Red Cross Blood Bank – Australia’s Largest Data Breach

On Friday October 28 2016, the ABC published a news report about the disclosure of private blood donor information from Australia’s Red Cross Blood Service (ABC 2016).  The personal information of about 550,000 blood donors had been stolen, including names, addresses, and details of “at-risk sexual behaviour”. This is believed to have been Australia’s largest security breach.

Public reports to date such as that written by Troy Hunt claim the breach was not the result of a hack or forceful act, rather a discovery resulting from a common type of scanning activity.  Whilst indications suggest the spread of the data leakage is low, it calls into serious question how such a critical service could have had such a lapse in data handling practices.

Upon reading the reports of the breach, the technically minded would have spotted the poor, or absent data handling practices.  As Hunt states, “most organisations have a raft of different, systems, processes, people and partners that handle their data” (Hunt 2016), and based on his experience “it’s not unusual to see data pass through many hands. It shouldn’t happen, but it’s extremely common” [Troy Hunt’s emphasis] (Hunt 2016).


To reduce the chances of similar events happening again, rigorous data handling practices are needed.  Some of these practices include:

Data Anonymity

Personally identifiable data should be used only as a last resort. The default treatment should be to anonymise personally identifiable information.

Information Classification Scheme

A simple information classification scheme that assigns data according to its sensitivity and privacy requirements. An onerous classification scheme becomes unwieldy and is susceptible to misuse.

Needs-Based Access

This is a simple control, that in contrast to the information classification scheme, effectively classifies the people that can access sensitive and private information.

Encryption of private information

This is a technical control that provides a safeguard should people oriented controls be ignored or fail. The engineering of unique encryption-based solutions is a discipline demanding thorough knowledge and study. Organisations should adopt encryption solutions based on well-studied standards that allow owners retain control of private keys and passwords at all times.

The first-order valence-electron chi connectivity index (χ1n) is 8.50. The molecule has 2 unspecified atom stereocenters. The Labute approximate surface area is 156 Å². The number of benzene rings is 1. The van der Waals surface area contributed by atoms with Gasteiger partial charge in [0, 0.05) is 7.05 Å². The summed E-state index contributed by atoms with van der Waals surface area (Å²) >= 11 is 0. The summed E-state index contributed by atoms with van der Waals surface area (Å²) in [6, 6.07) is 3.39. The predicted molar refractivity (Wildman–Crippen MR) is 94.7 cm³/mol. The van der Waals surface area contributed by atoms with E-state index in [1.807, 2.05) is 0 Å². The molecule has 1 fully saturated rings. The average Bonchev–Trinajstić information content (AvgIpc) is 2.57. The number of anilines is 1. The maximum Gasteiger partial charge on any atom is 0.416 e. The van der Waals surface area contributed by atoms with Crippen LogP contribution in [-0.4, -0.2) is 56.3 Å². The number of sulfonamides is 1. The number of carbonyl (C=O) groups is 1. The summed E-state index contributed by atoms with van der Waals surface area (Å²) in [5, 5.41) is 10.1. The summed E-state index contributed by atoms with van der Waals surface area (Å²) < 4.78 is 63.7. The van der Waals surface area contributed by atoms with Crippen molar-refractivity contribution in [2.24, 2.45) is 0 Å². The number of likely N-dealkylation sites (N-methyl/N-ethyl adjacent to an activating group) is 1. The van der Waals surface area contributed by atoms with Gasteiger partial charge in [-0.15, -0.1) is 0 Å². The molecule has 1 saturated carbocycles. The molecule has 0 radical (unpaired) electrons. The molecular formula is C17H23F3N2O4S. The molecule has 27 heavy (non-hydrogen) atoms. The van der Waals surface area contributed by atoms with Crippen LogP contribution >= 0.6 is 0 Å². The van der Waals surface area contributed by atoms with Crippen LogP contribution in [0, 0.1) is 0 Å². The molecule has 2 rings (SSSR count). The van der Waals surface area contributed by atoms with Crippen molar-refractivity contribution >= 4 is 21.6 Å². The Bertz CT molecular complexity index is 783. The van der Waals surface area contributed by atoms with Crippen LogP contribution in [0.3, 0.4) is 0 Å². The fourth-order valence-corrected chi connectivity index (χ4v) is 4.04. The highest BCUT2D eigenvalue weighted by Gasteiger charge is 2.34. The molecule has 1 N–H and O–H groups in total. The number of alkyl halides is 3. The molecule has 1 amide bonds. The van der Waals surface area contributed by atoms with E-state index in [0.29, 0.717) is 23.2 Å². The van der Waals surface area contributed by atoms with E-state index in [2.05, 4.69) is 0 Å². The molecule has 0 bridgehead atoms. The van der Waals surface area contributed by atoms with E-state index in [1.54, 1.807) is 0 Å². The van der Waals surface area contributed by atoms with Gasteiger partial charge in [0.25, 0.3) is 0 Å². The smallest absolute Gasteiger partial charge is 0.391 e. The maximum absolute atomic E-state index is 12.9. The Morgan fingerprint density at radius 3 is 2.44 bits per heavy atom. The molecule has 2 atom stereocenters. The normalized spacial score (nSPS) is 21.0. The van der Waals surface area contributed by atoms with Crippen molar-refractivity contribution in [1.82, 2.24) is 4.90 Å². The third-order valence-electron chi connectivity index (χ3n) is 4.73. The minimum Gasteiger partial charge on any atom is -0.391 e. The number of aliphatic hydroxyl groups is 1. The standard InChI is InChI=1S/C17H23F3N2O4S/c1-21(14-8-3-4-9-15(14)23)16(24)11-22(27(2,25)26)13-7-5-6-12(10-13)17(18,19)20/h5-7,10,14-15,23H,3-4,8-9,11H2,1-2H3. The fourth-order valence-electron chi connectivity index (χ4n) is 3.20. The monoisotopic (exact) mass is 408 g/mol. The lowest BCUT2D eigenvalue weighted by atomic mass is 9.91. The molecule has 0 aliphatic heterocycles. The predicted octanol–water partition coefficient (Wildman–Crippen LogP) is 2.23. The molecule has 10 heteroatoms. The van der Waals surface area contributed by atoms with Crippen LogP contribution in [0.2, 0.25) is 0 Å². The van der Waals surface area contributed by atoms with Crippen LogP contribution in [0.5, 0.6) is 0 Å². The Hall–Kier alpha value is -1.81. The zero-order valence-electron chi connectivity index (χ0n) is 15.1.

Should there be a breach, a computer emergency incident response plan that has been drafted and approved by senior management is an important tool. This encourages a coordinated response, and provides a lens through which energies can be focused.  For organisations without dedicated computer security resources, an external computer emergency response team such as AusCERT, which was involved in the Red Cross breach can provide expert advise and resources.

That such a preventable event could have afflicted both the Red Cross Blood Service and its donors is tragic.  Not just for the damage to goodwill, but to the likely reduction in the short to medium term of blood donations.  The Red Cross Blood service have responded in a transparent and honest manner.  They have not sought to shift blame and “take full responsibility for this mistake and apologise unreservedly” (Australia Red Cross Blood Service 2016).


ABC, 2016. Red Cross Blood Service data breach. Available at:

Australia Red Cross Blood Service, 2016. blood-service-apologises-donor-data-leak. Available at:

Hunt, T., 2016. The Red Cross Blood Service: Australia’s largest ever leak of personal data. Available at:

Leonia AG Lost €40 Million ($45M) to Whaling Phishing Scam

Leonia AG is a 100-year-old company headquartered in Nuremberg, Germany, and is a global supplier of wiring systems and cable technology with 76,000 employees in 32 countries and a market cap of €1,015 Million ($1,140 M) listed on the Frankfurt stock exchange.

Yet this behemoth fell prey to a fairly simple spoof email scam in August that cost them €40 Million cash ($45 M) and has unsurprisingly resulted in a profit warning.